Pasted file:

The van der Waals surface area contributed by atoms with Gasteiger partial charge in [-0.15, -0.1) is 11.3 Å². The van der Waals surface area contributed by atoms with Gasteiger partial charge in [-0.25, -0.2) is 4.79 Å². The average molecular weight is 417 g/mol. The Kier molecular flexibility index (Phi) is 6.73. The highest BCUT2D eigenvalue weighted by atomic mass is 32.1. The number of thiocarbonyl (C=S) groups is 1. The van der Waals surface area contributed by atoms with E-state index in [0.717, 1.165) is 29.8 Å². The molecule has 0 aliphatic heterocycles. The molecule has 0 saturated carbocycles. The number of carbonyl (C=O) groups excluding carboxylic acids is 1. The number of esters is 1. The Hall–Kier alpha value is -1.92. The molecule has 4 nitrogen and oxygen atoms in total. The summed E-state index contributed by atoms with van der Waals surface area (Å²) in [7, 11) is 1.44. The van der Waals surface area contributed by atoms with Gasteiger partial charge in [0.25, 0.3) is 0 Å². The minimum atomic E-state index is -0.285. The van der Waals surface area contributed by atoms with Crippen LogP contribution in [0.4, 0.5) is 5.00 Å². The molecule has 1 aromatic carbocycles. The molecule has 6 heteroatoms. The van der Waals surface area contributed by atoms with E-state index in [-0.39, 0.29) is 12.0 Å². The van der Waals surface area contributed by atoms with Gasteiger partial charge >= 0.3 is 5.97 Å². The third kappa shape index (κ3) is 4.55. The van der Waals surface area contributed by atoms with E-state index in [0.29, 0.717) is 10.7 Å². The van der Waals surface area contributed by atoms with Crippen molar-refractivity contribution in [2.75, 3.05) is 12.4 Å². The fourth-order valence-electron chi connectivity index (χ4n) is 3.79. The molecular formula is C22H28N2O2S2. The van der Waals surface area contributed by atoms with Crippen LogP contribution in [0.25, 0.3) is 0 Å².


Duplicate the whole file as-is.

The van der Waals surface area contributed by atoms with Gasteiger partial charge in [-0.15, -0.1) is 11.3 Å². The van der Waals surface area contributed by atoms with Gasteiger partial charge in [-0.25, -0.2) is 4.79 Å². The average molecular weight is 417 g/mol. The Kier molecular flexibility index (Phi) is 6.73. The highest BCUT2D eigenvalue weighted by atomic mass is 32.1. The number of thiocarbonyl (C=S) groups is 1. The van der Waals surface area contributed by atoms with E-state index in [0.717, 1.165) is 29.8 Å². The molecule has 0 aliphatic heterocycles. The molecule has 0 saturated carbocycles. The number of carbonyl (C=O) groups excluding carboxylic acids is 1. The number of esters is 1. The Hall–Kier alpha value is -1.92. The molecule has 4 nitrogen and oxygen atoms in total. The summed E-state index contributed by atoms with van der Waals surface area (Å²) in [7, 11) is 1.44. The van der Waals surface area contributed by atoms with Gasteiger partial charge in [0.25, 0.3) is 0 Å². The minimum atomic E-state index is -0.285. The van der Waals surface area contributed by atoms with Crippen LogP contribution in [0.4, 0.5) is 5.00 Å². The molecule has 1 aromatic carbocycles. The molecule has 6 heteroatoms. The van der Waals surface area contributed by atoms with E-state index in [-0.39, 0.29) is 12.0 Å². The van der Waals surface area contributed by atoms with Gasteiger partial charge >= 0.3 is 5.97 Å². The third kappa shape index (κ3) is 4.55. The van der Waals surface area contributed by atoms with E-state index in [0.29, 0.717) is 10.7 Å². The van der Waals surface area contributed by atoms with Crippen molar-refractivity contribution in [2.75, 3.05) is 12.4 Å². The fourth-order valence-electron chi connectivity index (χ4n) is 3.79. The molecular formula is C22H28N2O2S2. The van der Waals surface area contributed by atoms with Crippen LogP contribution in [0.25, 0.3) is 0 Å².